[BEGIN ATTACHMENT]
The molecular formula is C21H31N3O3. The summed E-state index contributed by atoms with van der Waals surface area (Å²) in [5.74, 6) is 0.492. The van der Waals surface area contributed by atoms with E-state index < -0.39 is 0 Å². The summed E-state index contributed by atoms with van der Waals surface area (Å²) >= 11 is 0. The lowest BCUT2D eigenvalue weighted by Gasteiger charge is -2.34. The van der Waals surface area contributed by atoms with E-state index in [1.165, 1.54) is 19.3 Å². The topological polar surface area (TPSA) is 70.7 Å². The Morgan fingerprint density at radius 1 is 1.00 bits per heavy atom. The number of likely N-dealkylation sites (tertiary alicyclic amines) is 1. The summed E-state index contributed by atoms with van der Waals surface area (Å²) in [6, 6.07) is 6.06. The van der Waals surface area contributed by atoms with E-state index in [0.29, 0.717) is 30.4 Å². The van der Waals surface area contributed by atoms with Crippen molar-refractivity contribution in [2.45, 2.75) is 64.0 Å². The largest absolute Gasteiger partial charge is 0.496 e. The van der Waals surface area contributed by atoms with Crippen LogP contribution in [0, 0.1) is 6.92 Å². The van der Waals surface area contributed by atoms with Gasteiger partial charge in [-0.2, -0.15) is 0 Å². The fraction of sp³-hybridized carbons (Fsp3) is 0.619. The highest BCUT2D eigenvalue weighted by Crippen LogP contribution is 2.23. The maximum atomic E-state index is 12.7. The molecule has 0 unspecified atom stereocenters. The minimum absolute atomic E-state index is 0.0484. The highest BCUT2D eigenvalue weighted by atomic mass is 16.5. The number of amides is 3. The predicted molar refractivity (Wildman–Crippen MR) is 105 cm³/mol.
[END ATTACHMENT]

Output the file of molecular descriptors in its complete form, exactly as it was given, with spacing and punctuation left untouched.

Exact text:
The molecular formula is C21H31N3O3. The summed E-state index contributed by atoms with van der Waals surface area (Å²) in [5.74, 6) is 0.492. The van der Waals surface area contributed by atoms with E-state index < -0.39 is 0 Å². The summed E-state index contributed by atoms with van der Waals surface area (Å²) >= 11 is 0. The lowest BCUT2D eigenvalue weighted by Gasteiger charge is -2.34. The van der Waals surface area contributed by atoms with E-state index in [1.165, 1.54) is 19.3 Å². The topological polar surface area (TPSA) is 70.7 Å². The Morgan fingerprint density at radius 1 is 1.00 bits per heavy atom. The number of likely N-dealkylation sites (tertiary alicyclic amines) is 1. The summed E-state index contributed by atoms with van der Waals surface area (Å²) in [6, 6.07) is 6.06. The van der Waals surface area contributed by atoms with E-state index in [0.29, 0.717) is 30.4 Å². The van der Waals surface area contributed by atoms with Crippen molar-refractivity contribution in [2.45, 2.75) is 64.0 Å². The largest absolute Gasteiger partial charge is 0.496 e. The van der Waals surface area contributed by atoms with Crippen LogP contribution in [0, 0.1) is 6.92 Å². The van der Waals surface area contributed by atoms with Gasteiger partial charge in [-0.2, -0.15) is 0 Å². The fraction of sp³-hybridized carbons (Fsp3) is 0.619. The highest BCUT2D eigenvalue weighted by Crippen LogP contribution is 2.23. The maximum atomic E-state index is 12.7. The molecule has 0 unspecified atom stereocenters. The minimum absolute atomic E-state index is 0.0484. The highest BCUT2D eigenvalue weighted by atomic mass is 16.5. The number of amides is 3. The predicted molar refractivity (Wildman–Crippen MR) is 105 cm³/mol.